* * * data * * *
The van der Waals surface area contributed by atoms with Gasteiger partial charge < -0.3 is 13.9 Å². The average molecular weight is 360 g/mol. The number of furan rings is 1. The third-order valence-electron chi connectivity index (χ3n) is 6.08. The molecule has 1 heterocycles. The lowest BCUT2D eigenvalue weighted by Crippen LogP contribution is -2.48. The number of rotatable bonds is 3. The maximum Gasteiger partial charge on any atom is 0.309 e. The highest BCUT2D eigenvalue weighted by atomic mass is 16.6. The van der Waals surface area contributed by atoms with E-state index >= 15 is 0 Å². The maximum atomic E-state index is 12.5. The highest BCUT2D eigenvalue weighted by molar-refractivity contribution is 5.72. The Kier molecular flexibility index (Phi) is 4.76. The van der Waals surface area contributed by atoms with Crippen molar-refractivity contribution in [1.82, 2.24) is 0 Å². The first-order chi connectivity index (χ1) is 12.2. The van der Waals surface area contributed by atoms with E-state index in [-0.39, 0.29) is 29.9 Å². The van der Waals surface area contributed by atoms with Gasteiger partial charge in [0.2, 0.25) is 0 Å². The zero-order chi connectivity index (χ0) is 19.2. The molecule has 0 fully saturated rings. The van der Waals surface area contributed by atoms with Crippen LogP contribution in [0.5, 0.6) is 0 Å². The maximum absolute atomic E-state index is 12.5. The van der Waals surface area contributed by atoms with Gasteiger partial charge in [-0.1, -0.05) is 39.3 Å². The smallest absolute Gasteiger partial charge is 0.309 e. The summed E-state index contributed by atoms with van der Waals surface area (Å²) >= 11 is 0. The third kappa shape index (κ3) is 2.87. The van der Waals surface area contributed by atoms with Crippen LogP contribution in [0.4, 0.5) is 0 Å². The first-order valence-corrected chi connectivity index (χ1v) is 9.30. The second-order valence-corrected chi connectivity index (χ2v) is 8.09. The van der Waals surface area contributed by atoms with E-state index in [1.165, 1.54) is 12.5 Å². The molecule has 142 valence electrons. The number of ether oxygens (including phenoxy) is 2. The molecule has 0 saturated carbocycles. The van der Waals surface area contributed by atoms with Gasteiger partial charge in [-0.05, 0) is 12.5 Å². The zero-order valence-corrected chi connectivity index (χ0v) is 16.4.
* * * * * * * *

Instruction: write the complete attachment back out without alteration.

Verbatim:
The van der Waals surface area contributed by atoms with Gasteiger partial charge < -0.3 is 13.9 Å². The average molecular weight is 360 g/mol. The number of furan rings is 1. The third-order valence-electron chi connectivity index (χ3n) is 6.08. The molecule has 1 heterocycles. The lowest BCUT2D eigenvalue weighted by Crippen LogP contribution is -2.48. The number of rotatable bonds is 3. The maximum Gasteiger partial charge on any atom is 0.309 e. The highest BCUT2D eigenvalue weighted by atomic mass is 16.6. The van der Waals surface area contributed by atoms with E-state index >= 15 is 0 Å². The maximum atomic E-state index is 12.5. The highest BCUT2D eigenvalue weighted by molar-refractivity contribution is 5.72. The Kier molecular flexibility index (Phi) is 4.76. The van der Waals surface area contributed by atoms with Crippen molar-refractivity contribution in [1.82, 2.24) is 0 Å². The first-order chi connectivity index (χ1) is 12.2. The van der Waals surface area contributed by atoms with E-state index in [-0.39, 0.29) is 29.9 Å². The van der Waals surface area contributed by atoms with Gasteiger partial charge in [0.2, 0.25) is 0 Å². The zero-order chi connectivity index (χ0) is 19.2. The molecule has 0 fully saturated rings. The van der Waals surface area contributed by atoms with Crippen LogP contribution in [0.5, 0.6) is 0 Å². The maximum absolute atomic E-state index is 12.5. The van der Waals surface area contributed by atoms with Gasteiger partial charge in [-0.1, -0.05) is 39.3 Å². The smallest absolute Gasteiger partial charge is 0.309 e. The summed E-state index contributed by atoms with van der Waals surface area (Å²) >= 11 is 0. The third kappa shape index (κ3) is 2.87. The van der Waals surface area contributed by atoms with Crippen LogP contribution in [0.4, 0.5) is 0 Å². The first-order valence-corrected chi connectivity index (χ1v) is 9.30. The second-order valence-corrected chi connectivity index (χ2v) is 8.09. The van der Waals surface area contributed by atoms with E-state index in [1.165, 1.54) is 12.5 Å². The molecule has 142 valence electrons. The number of ether oxygens (including phenoxy) is 2. The molecule has 0 saturated carbocycles. The van der Waals surface area contributed by atoms with Gasteiger partial charge in [-0.05, 0) is 12.5 Å². The zero-order valence-corrected chi connectivity index (χ0v) is 16.4.